I successfully clambered up the extremely steep slope that runs from the River Conon up to the zigzag road above without killing or maiming myself in the process (although I did have one nervy moment when I stood up straight after examining a liverwort and nearly toppled over backwards such was the angle of the ground beneath my feet...) Check out the contours in this map, I clambered the section that runs directly north of the weir up to the the yellow road. Damn, I totally nailed that slope!

Remember each square represents 200 metres at this zoom!
And it wasn't in vain either, a quick scurry of movement just below me was soon tracked down to a Field Vole (Microtus agrestis) beneath a log. I didn't really expect it to be Field Vole, I thought Bank Vole more likely in this habitat. But apparently there are only Field Voles up here and they occur in woodlands too. Weird but true. So that's the fourth mammal for NG3963 and the second rodent. 

A singing Greenfinch was the first I've recorded this year and I finally noticed that the buds on a large tree were unfamiliar whereby Wych Elm was belatedly added to the list too. 

Back home I started trawling through my new collection of books with childlike glee. I noticed Aimée disappear with a chunk of Ramalina that earlier I'd been examining beneath my microscope which puzzled me. I soon discovered why she nabbed it though...lights off and all together now... 

Note the 'locally gathered decorations" - including my bloomin' Ramalina, ha! 

And no, sadly I'm no longer 18 years old. The candles lie.

Friday, 20 January 2017

I'm such a slut

Had a bit of a happening the other day, it was mildly traumatic and I don't really want to talk about it...but talking is good, right? I mean, this is my blog so I can write pretty much whatever I like. OK, deep breath. At approximately midday on Wednesday the 18th January I left NG3963 for the first time this year. It was only into the adjacent square and only for a few hours but yep, I am a traitor and a cheat to NG3963. I hope it can forgive me. It was all Aimée's fault (bizarrely she's gotten bored wandering around the same 1000 metre x 1000 metre area) and she wanted to go to the pier. Yeah, crazy huh? Women...there's just no understanding how their brain works.

So it appears that there's a nice, wide, south-facing grassy verge full of Lesser Celandines and a few Primroses in flower plus an escapee Early Pampas-grass within the boundaries of NG3863. My square doesn't have any of that. Oh it has Lesser Celandines and Primroses alright, just not in flower. I'm not sure there are ANY south-facing verges in my square (opposite side of the bay, you see). NG3863 also had the biggest cluster of Jew's Ear Fungus (Auricularia auricula-judae) that I think I've ever seen.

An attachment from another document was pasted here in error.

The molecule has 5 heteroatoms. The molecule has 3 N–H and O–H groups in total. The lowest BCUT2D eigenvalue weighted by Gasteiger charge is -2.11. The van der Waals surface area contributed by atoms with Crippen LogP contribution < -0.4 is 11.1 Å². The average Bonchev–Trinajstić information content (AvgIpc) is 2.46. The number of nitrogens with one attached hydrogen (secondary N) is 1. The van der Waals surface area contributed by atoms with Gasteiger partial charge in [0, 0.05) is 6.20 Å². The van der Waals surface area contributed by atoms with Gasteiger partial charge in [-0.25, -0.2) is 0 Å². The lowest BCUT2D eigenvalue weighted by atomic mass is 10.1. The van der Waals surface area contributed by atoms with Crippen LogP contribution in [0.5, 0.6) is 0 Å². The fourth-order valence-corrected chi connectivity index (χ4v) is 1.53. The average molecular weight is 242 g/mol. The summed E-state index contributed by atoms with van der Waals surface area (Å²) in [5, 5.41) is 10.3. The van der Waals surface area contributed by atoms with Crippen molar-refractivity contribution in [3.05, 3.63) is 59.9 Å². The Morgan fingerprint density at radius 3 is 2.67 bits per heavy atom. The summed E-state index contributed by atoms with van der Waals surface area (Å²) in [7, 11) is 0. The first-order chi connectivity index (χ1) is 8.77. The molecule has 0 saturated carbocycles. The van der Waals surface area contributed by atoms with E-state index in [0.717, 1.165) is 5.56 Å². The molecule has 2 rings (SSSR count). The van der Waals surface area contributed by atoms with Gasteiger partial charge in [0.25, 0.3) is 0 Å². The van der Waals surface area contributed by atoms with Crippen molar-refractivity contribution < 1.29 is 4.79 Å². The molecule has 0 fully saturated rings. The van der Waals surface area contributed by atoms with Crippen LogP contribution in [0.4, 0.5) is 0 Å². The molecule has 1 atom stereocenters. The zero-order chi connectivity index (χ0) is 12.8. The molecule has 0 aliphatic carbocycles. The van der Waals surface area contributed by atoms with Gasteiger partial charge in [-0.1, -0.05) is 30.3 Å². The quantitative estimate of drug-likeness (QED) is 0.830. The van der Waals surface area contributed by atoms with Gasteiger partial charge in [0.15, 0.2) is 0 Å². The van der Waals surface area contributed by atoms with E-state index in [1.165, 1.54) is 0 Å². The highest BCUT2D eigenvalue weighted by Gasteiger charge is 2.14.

Modern day PC says this is now Jelly Ear. Yeah fine, but check out that scientific name....
Plus there's a cafe. A really good cafe with a surprisingly extensive second-hand book collection within. So I may find myself 'wandering' from NG3963 on a slightly more regular basis from now on. I feel so dirty.

I snuck back into my square, saw a few Primroses that I'd walked past a hundred times plus a few Bluebell tips freshly emerging amongst the Daffodils

Bluebells pushing through
Today I had another try at some tree-hugging liverworts and surprisingly managed to identify three Frullania of which two were new for me! Frullania dilata is common up here, huge great patches on many tree trunks. But Frullania tamarisci with its pointed leaves and row of diagonal modified cells was a lifer as was Frullania fragilifolia (roughly translated as the fragile-leaved Frullania) where the leaves come away if you rub them with a moist fingertip, earning it the common name of Spotty Fingers (see my thoughts on giving bryophytes common names in this post.) I took some pics but they were all crap so I'll spare you. 

I found this stunning beetle under bark, it may look like a particularly vicious weevil but actually this is Salpingus ruficollis, one of the Tenebrionids. According to the NBN Gateway this is only the 6th record for Scotland. I know the NBN isn't'accurate', but even so it appears that this beetle is a damn good find this far north. 

It's picked up some gunk from inside the pot, ordinarily the upperparts are clean of scuzzy bits.
I also ventured down to the beach where I found huddles of mites under stones at the top of the wrack-zone. Once again, the substrate beneath the best stones is sandy as opposed to the usual coarse gravel or pebbles. I see a theme developing. Here's a pic of the mites in situ. I have a bunch of them in a pot, I think I shall have to send them off for ID. Way beyond my capabilities! 

Any thoughts? Bottom pic is massively cropped. Actually so is the top one.

Monday, 16 January 2017

Cor blimey - a moff!

Just popped up to the laundry shed with Aimée, allegedly to see if the clothes were dry yet, but actually on a mission to look for moths. It's a relatively mild night here right now (9 degrees, feels like 6 and just a light southerly airflow) and there's a very light mizzle going on too. Nice, we simply had to skore. No moths on the white walls beneath the security lights, though Aimée managed to find several Tree Slugs (Lehmannia marginata) and a few flies that I (rather sensibly) declined to pot up. 

Up at the laundry shed I found a long dead Magpie Moth (Abraxas grossulariata) in a cobweb and then spotted a gorgeous Mottled Umber (Erranis defoliaria) sat low on the wall inside the building. I papped a few shots, potted it up and released it on the wall outside. This was the ungainly landing position

Mottled Umber - this is a male. The females are wingless.
So, moffs are finally off the starting blocks this year! Took 'em over two weeks, but always a thrill seeing these midwinter species turning up like silent phantoms out of the cold. Beats me why they fly this time of year as opposed to summer (no predatory bats I guess) but they certainly brighten up a gloomy time of year.